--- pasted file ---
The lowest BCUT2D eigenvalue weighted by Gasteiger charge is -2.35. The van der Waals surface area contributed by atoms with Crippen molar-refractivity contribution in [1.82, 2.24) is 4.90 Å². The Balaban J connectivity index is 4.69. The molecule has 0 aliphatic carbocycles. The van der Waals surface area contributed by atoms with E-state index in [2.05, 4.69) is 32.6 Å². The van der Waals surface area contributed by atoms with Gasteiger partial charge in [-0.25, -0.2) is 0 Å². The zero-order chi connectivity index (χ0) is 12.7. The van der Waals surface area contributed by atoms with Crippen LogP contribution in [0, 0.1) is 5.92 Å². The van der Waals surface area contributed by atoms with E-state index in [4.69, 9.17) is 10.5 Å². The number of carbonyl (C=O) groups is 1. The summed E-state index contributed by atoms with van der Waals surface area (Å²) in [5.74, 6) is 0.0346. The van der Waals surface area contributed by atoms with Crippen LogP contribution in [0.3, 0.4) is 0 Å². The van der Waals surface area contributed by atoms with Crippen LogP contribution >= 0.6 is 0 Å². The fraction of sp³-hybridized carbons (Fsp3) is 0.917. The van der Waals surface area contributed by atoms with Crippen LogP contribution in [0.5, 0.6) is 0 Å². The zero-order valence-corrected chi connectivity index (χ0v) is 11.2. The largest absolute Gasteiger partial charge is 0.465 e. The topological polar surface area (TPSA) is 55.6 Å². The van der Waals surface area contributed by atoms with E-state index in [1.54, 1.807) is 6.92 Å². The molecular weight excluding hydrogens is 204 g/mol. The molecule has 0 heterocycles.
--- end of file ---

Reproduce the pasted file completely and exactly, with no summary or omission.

The lowest BCUT2D eigenvalue weighted by Gasteiger charge is -2.35. The van der Waals surface area contributed by atoms with Crippen molar-refractivity contribution in [1.82, 2.24) is 4.90 Å². The Balaban J connectivity index is 4.69. The molecule has 0 aliphatic carbocycles. The van der Waals surface area contributed by atoms with E-state index in [2.05, 4.69) is 32.6 Å². The van der Waals surface area contributed by atoms with Gasteiger partial charge in [-0.25, -0.2) is 0 Å². The zero-order chi connectivity index (χ0) is 12.7. The van der Waals surface area contributed by atoms with Crippen LogP contribution in [0, 0.1) is 5.92 Å². The van der Waals surface area contributed by atoms with E-state index in [4.69, 9.17) is 10.5 Å². The number of carbonyl (C=O) groups is 1. The summed E-state index contributed by atoms with van der Waals surface area (Å²) in [5.74, 6) is 0.0346. The van der Waals surface area contributed by atoms with Crippen LogP contribution in [0.3, 0.4) is 0 Å². The van der Waals surface area contributed by atoms with Crippen LogP contribution >= 0.6 is 0 Å². The fraction of sp³-hybridized carbons (Fsp3) is 0.917. The van der Waals surface area contributed by atoms with Crippen LogP contribution in [0.5, 0.6) is 0 Å². The zero-order valence-corrected chi connectivity index (χ0v) is 11.2. The largest absolute Gasteiger partial charge is 0.465 e. The topological polar surface area (TPSA) is 55.6 Å². The van der Waals surface area contributed by atoms with E-state index in [1.54, 1.807) is 6.92 Å². The molecular weight excluding hydrogens is 204 g/mol. The molecule has 0 heterocycles.